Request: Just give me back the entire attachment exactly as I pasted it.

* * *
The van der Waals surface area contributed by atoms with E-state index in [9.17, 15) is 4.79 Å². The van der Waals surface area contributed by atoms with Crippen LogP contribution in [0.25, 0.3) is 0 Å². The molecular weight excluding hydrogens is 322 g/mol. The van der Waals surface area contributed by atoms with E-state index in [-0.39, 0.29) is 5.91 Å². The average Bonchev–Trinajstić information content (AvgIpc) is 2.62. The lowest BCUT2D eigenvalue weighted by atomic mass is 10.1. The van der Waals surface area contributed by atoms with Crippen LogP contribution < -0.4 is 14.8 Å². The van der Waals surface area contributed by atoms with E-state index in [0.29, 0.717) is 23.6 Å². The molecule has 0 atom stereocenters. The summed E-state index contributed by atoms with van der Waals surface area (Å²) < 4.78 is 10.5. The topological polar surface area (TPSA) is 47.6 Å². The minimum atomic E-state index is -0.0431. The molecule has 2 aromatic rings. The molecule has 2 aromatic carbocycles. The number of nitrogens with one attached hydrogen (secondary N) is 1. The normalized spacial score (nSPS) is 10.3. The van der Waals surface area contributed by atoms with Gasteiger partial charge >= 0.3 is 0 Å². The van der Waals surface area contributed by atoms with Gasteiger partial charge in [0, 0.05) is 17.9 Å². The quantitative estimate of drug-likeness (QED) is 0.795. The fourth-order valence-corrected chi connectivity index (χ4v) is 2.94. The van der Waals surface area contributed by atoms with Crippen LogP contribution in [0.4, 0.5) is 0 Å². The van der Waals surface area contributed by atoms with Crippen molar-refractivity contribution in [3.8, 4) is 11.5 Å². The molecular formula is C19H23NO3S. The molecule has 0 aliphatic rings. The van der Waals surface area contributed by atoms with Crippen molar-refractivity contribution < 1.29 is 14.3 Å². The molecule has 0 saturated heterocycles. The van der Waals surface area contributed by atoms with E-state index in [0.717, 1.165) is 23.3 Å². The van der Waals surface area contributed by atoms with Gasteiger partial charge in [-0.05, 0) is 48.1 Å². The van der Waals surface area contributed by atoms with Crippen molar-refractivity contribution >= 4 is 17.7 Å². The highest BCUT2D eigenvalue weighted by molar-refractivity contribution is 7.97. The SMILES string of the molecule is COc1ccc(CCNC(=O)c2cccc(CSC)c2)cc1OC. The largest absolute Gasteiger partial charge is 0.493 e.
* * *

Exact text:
The van der Waals surface area contributed by atoms with E-state index in [9.17, 15) is 4.79 Å². The van der Waals surface area contributed by atoms with Crippen LogP contribution in [0.25, 0.3) is 0 Å². The molecular weight excluding hydrogens is 322 g/mol. The van der Waals surface area contributed by atoms with E-state index in [-0.39, 0.29) is 5.91 Å². The average Bonchev–Trinajstić information content (AvgIpc) is 2.62. The lowest BCUT2D eigenvalue weighted by atomic mass is 10.1. The van der Waals surface area contributed by atoms with Crippen LogP contribution < -0.4 is 14.8 Å². The van der Waals surface area contributed by atoms with E-state index in [0.29, 0.717) is 23.6 Å². The molecule has 0 atom stereocenters. The summed E-state index contributed by atoms with van der Waals surface area (Å²) < 4.78 is 10.5. The topological polar surface area (TPSA) is 47.6 Å². The minimum atomic E-state index is -0.0431. The molecule has 2 aromatic rings. The molecule has 2 aromatic carbocycles. The number of nitrogens with one attached hydrogen (secondary N) is 1. The normalized spacial score (nSPS) is 10.3. The van der Waals surface area contributed by atoms with Gasteiger partial charge >= 0.3 is 0 Å². The van der Waals surface area contributed by atoms with Gasteiger partial charge in [0, 0.05) is 17.9 Å². The quantitative estimate of drug-likeness (QED) is 0.795. The fourth-order valence-corrected chi connectivity index (χ4v) is 2.94. The van der Waals surface area contributed by atoms with Crippen LogP contribution in [0.4, 0.5) is 0 Å². The van der Waals surface area contributed by atoms with Crippen molar-refractivity contribution in [3.8, 4) is 11.5 Å². The molecular formula is C19H23NO3S. The molecule has 0 aliphatic rings. The van der Waals surface area contributed by atoms with Crippen molar-refractivity contribution < 1.29 is 14.3 Å². The molecule has 0 saturated heterocycles. The van der Waals surface area contributed by atoms with E-state index in [0.717, 1.165) is 23.3 Å². The van der Waals surface area contributed by atoms with Gasteiger partial charge in [-0.05, 0) is 48.1 Å². The van der Waals surface area contributed by atoms with Crippen molar-refractivity contribution >= 4 is 17.7 Å². The highest BCUT2D eigenvalue weighted by molar-refractivity contribution is 7.97. The SMILES string of the molecule is COc1ccc(CCNC(=O)c2cccc(CSC)c2)cc1OC. The largest absolute Gasteiger partial charge is 0.493 e.